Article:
To cultivate a safe workspace, leaders can form practices around ensuring that minority groups in the workplace are being heard and not feeling disadvantaged in any way. This requires leaders to remain open and curious about ways to improve conditions for people that feel marginalized.

Creating New Norms as a Female Leader

As a female business leader, you are bound to face adversity beyond the average entrepreneur. It’s important you’re able to distinguish your own voice as a leader, and not let anyone’s opinion of you hinder your trajectory. Part of this is addressing your own fears and self-doubt on your ability to lead.

In an interview with the CEO of Talentko, Lezly D’limi revealed the precise anxieties she experienced in boardroom meetings dominated by men. Instead of befalling into the same traps of self-doubt, she pivoted her attention to working on herself through neurolinguistic programming— identifying how her brain was wired to react to certain situations. Since then, she was able to reconcile the emotive part of her brain when interacting with controlling personalities.

By curtailing the people who use dismissive or commanding language towards you, you can enforce an environment that upholds democracy and equality around the table.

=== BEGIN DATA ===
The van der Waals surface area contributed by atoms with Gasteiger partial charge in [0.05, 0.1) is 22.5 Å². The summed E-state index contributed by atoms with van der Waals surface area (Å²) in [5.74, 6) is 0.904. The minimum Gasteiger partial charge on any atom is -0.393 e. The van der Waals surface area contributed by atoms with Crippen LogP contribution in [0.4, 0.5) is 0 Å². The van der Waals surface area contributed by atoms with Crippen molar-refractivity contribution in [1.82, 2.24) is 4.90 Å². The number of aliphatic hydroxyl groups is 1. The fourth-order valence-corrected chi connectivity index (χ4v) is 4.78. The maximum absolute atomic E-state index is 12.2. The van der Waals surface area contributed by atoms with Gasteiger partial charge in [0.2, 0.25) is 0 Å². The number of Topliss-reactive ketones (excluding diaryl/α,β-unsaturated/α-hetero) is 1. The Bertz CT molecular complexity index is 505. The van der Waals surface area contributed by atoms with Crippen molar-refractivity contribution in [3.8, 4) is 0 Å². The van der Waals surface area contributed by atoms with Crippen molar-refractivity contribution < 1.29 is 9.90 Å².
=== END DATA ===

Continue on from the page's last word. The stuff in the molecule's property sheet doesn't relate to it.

Leading with Empathy

Photo by RODNAE Productions from Pexels

Women often feel the need to repress their natural tendencies and try to instead, mimic masculine traits. This is because they feel like it helps in their leadership to be more aggressive. 

Leading with empathy should not be the antonym for high standards and expectations; in fact, it can facilitate a positive and safe space for creativity and achievement to flourish. 

Talentko aims to be an inclusive and diverse workspace, where people’s input and mental health are valued.

As someone who deeply understands the value of healing and how it can facilitate better leadership, Lezly says, “we thought what tools and programs can we bring into the business to be able to support them, to change for the better— so ripples of change is what Talentko’s mission is”.


Disseminating the beliefs we have about gender roles in the workspace begins with developing greater self-awareness. Understanding the messaging, events, or circumstances that might have influenced our decision-making, or how we interact with others at work. Leaders that want to build a more inclusive workspace need to ensure they’re providing the right tools. These tools should help reduce some of the barriers that marginalized groups may face.

By Jason Hennessey Jason Hennessey has been verified by Muck Rack's editorial team

Journalist verified by Muck Rack verified

Jason Hennessey is an entrepreneur, internationally-recognized SEO expert, author, speaker, podcast host, and business coach. Since 2001, Jason has been reverse-engineering the Google algorithm as a self-taught student and practitioner of SEO and search marketing.